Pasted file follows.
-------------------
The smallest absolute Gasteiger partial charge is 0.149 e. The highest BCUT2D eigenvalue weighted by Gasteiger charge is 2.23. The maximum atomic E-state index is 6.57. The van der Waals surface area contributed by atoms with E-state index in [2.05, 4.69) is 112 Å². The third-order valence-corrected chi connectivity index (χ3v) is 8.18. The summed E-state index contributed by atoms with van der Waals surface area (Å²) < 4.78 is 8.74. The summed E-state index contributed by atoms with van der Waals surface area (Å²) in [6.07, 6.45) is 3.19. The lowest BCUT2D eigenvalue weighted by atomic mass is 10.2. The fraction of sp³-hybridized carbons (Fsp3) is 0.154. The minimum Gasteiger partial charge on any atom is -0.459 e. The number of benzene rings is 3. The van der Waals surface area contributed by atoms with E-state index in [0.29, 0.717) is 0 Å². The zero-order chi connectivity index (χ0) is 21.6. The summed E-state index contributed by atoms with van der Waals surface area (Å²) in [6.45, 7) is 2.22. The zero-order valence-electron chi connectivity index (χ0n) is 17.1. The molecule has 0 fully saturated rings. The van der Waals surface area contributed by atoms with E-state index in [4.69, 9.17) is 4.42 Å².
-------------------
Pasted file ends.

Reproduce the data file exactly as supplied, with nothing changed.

The smallest absolute Gasteiger partial charge is 0.149 e. The highest BCUT2D eigenvalue weighted by Gasteiger charge is 2.23. The maximum atomic E-state index is 6.57. The van der Waals surface area contributed by atoms with E-state index in [2.05, 4.69) is 112 Å². The third-order valence-corrected chi connectivity index (χ3v) is 8.18. The summed E-state index contributed by atoms with van der Waals surface area (Å²) < 4.78 is 8.74. The summed E-state index contributed by atoms with van der Waals surface area (Å²) in [6.07, 6.45) is 3.19. The lowest BCUT2D eigenvalue weighted by atomic mass is 10.2. The fraction of sp³-hybridized carbons (Fsp3) is 0.154. The minimum Gasteiger partial charge on any atom is -0.459 e. The number of benzene rings is 3. The van der Waals surface area contributed by atoms with E-state index in [0.29, 0.717) is 0 Å². The zero-order chi connectivity index (χ0) is 21.6. The summed E-state index contributed by atoms with van der Waals surface area (Å²) in [6.45, 7) is 2.22. The zero-order valence-electron chi connectivity index (χ0n) is 17.1. The molecule has 0 fully saturated rings. The van der Waals surface area contributed by atoms with E-state index in [4.69, 9.17) is 4.42 Å².